25 Mar 2024
by Jill Shepherd

The Impact of Technology at Work on Mental Health 

I started the writing of this blog by avoiding the blank white screen I am now facing and asking Copilot to help. It turns out that my prompt writing skills are not good enough, as it wrote a formal essay on the role of AI and technology in mental health. I wanted a friendly blog covering the role technology plays in making our mental health at work worse, or better, or neither. Perhaps I will write this draft and then ask the AI to improve my writing style. Maybe that will make this whole exercise less stressful. 

There again it is hardly a stressful task. It is the sort that AI should make easier by helping me in some form or other. Plus, writing a blog involves subjective judgement and human intelligence, so I should feel at least that this sort of role will not be ousted by AI. Maybe using AI will make the writing style a tad too normal, or dare I say boring, anyway.  
That said, we can all feel unsettled by uncertainty as exemplified by AI. Our current mental health is not helped by current world affairs where humanity feels so very non-human at times and where being human seems very much not to be very humane when it comes to the longevity of a planet that is welcoming to us humans and general biodiversity. Add to these big issues, the other big issue of technology’s ever ubiquitous presence in ever clever forms and, well, you must worry and wonder. 
We could take a steer from Ian McEwan’s Machines Like Me book that wonders whether androids would end up not bothering with us humans because we are corrupt, emotional and use power in odd ways. It does not help or perhaps it does, that there are many who interpret this book’s ending in other ways. And would an android think of writing, in a blog like this, about the role fiction can have in making us wonder about our mental health in the face of technology? 
I digress or do I? Does AI digress? 
My personal angle on mental health at work, in the face of technology, centres around learning. Learning always used to take us out of our comfort zone into a stretch zone and rarely into a panic zone, except perhaps of the ilk when taught maths badly at school, which might never leave you. Now technology can take us into that panic zone more often than before. This is because whether we are an AI expert whose expertise can be out of date so much faster than a year ago, or a person whose deep and broad expertise and salary relies on a legacy system that will by definition not exist some time soon, or an experienced manager who has always used data, who is now told they must become ‘data literate’, we all feel vulnerable. We feel vulnerable because if we do not learn to integrate technology, our professional identity is challenged to the point where either we do not have a role, or the skills we need to add value mean that our role is not the role we used to fulfil. That is if skills, rather than mind-set, are what defines what we do. Confused? Well, that might be the problem.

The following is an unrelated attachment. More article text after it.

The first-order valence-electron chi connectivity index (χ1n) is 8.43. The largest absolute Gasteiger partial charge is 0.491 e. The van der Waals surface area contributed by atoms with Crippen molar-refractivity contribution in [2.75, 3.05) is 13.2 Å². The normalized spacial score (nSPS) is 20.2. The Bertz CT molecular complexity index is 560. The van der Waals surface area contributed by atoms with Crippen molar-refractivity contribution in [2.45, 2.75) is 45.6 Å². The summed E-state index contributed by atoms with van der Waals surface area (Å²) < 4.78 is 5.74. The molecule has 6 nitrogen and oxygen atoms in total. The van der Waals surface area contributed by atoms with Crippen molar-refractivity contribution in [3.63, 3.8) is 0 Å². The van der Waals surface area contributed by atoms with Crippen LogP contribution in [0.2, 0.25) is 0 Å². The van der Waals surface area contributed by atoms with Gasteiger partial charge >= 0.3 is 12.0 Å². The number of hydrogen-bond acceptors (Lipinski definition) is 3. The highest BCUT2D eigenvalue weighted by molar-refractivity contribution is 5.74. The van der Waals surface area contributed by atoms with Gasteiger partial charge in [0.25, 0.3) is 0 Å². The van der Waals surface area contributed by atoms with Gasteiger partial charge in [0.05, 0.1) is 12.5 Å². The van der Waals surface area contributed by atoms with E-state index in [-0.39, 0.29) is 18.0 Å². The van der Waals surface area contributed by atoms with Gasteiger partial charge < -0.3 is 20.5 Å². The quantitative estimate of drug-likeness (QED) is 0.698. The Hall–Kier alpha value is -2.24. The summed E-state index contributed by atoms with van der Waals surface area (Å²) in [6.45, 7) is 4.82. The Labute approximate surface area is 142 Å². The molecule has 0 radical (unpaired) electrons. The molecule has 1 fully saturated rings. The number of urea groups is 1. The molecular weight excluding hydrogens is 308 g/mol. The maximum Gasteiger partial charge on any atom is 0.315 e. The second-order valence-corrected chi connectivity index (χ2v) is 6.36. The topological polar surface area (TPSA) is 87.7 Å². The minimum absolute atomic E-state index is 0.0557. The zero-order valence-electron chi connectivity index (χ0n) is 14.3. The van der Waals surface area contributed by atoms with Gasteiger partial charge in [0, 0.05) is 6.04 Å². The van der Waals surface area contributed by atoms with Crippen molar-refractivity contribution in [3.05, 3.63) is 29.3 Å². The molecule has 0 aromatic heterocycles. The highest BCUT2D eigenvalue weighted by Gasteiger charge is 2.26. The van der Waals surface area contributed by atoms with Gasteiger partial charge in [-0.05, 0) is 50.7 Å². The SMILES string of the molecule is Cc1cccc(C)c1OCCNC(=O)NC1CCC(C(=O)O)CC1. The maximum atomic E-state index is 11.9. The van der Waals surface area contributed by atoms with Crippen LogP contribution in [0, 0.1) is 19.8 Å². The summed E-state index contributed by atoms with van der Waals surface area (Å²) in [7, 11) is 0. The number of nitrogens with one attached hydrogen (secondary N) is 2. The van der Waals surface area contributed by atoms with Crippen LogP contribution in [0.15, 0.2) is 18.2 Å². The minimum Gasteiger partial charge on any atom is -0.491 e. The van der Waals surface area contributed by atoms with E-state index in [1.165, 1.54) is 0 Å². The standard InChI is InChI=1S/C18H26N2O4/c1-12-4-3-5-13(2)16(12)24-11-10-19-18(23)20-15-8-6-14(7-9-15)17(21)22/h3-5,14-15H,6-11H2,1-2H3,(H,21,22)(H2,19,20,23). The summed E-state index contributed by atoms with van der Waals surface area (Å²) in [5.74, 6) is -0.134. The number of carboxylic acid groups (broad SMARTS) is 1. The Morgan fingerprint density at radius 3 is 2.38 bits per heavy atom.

We need to always think of how learning in the digital age, and for the digital age, is emotional and can affect mental health, if those emotions are not actively managed, surfaced and helped along. It is not that mental health cannot be managed in organisations in other ways, it is just that learning is a pro-active way of managing the potential negative impact of technology on mental health at work, when it comes to it changing who we are at work, and the work we do at work. So next time you procure learning, design learning, or learn – stop and think about its active role help take control of thoughts about technology and therefore feelings about technology.

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Jill Shepherd

Jill Shepherd

Practice Director, QA